” Thank you and good luck with your camapaign.   A quick story…..one of our boys was asked to leave the library where he was sitting Key Stage 1 tests some years ago. He couldn’t manage the  paper (‘late’ reader). He couldn’t de-code words and writing was a real struggle. He was 7 years old.   ‘There, there dear, you make your way back to the class and do some drawing for a little while’ said the well-meaning teacher (or something along those lines).   He was – and is – a very ‘bright’ boy, whatever that means!   But this early experience – and the requirement to ‘perform’ –  really knocked him back and set him apart from his peers.  He felt stupid and he felt a failure.  He hated ‘tests’ and clammed up immediately.   A few years later – and with lots of support from us as parents, he regained his confidence and he’s now set to achieve mainly As in GCSE exams.    There was never a big problem – it was just too soon at 7 years.   His brain wasn’t ready.   GCSEs are just the first hurdle –  ASs and A2s are another ball game altogether –  and then the whole issue of universities and university fees etc  Our son aged 17 has applied on-line for part time jobs at Tescos, Sainsbury and others –  he has 11 GCSEs – mainly A grades but he gets rejected on-line – he is already losing confidence and dreading the rejection.  It’s especially worrying for him now his friends have managed to get jobs.  Our youngsters deserve a chance when they are very young – and they also deserve a chance when they are teenagers entering the adult world.  Why not offer him a job?  If he doesn’t perform he can be asked to leave – but for goodness sake give the kid a chance!   There is no perfect system but we need to be open to ideas and we need to listen to a range of views from parents as well as the ‘experts’ who teach. Most people have life experiences they can bring to the debating table,  but for some reason people are not very open-minded.”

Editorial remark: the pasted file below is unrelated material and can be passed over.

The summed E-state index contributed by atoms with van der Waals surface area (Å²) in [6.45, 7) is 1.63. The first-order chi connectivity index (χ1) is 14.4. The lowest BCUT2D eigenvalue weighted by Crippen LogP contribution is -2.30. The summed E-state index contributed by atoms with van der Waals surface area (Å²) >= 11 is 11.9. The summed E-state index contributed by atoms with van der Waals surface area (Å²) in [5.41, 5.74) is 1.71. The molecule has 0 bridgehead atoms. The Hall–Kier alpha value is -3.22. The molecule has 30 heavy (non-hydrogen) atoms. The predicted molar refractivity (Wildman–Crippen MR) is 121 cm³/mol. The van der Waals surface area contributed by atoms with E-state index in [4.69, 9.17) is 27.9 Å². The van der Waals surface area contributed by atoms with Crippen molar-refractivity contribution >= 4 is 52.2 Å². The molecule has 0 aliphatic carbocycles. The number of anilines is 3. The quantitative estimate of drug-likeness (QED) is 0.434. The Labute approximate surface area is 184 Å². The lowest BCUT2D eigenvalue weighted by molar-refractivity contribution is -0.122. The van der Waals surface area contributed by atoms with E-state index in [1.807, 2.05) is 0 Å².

Early Years Foundation Stage Review: Demonstration 26th. March, 2011.

Demonstration Against the Cuts. Saturday 26th. March, London.

The results of the Early Years Foundation Stage Review have been announced today. Rest assured readers, I do intend to share my thoughts with you all on this front – as soon as I can. However, in the meantime – I’m sharing this photograph – sized up so that you can see the detail of it. 

We were three of the (four hundred thousand) people on the demonstration on Saturday, travelling in a Unison coach. My daughter wore this waistcoat with an important message on the back. We mingled with the NUT contingent on the demonstration and hundreds of people read the message, photographed it, commented on it and talked to us about it. One teacher on the demonstration liked the message so much that she gave my daughter an NUT banner as a present. The banner reads: NUT: Education Cuts Never Heal.

Later that week my daughter took the banner and some photographs into school. Taking part in the demonstration, talking to people and being with friends – was very motivating for her. She especially enjoyed reading all the marvellous and colourful banners from everywhere in the country.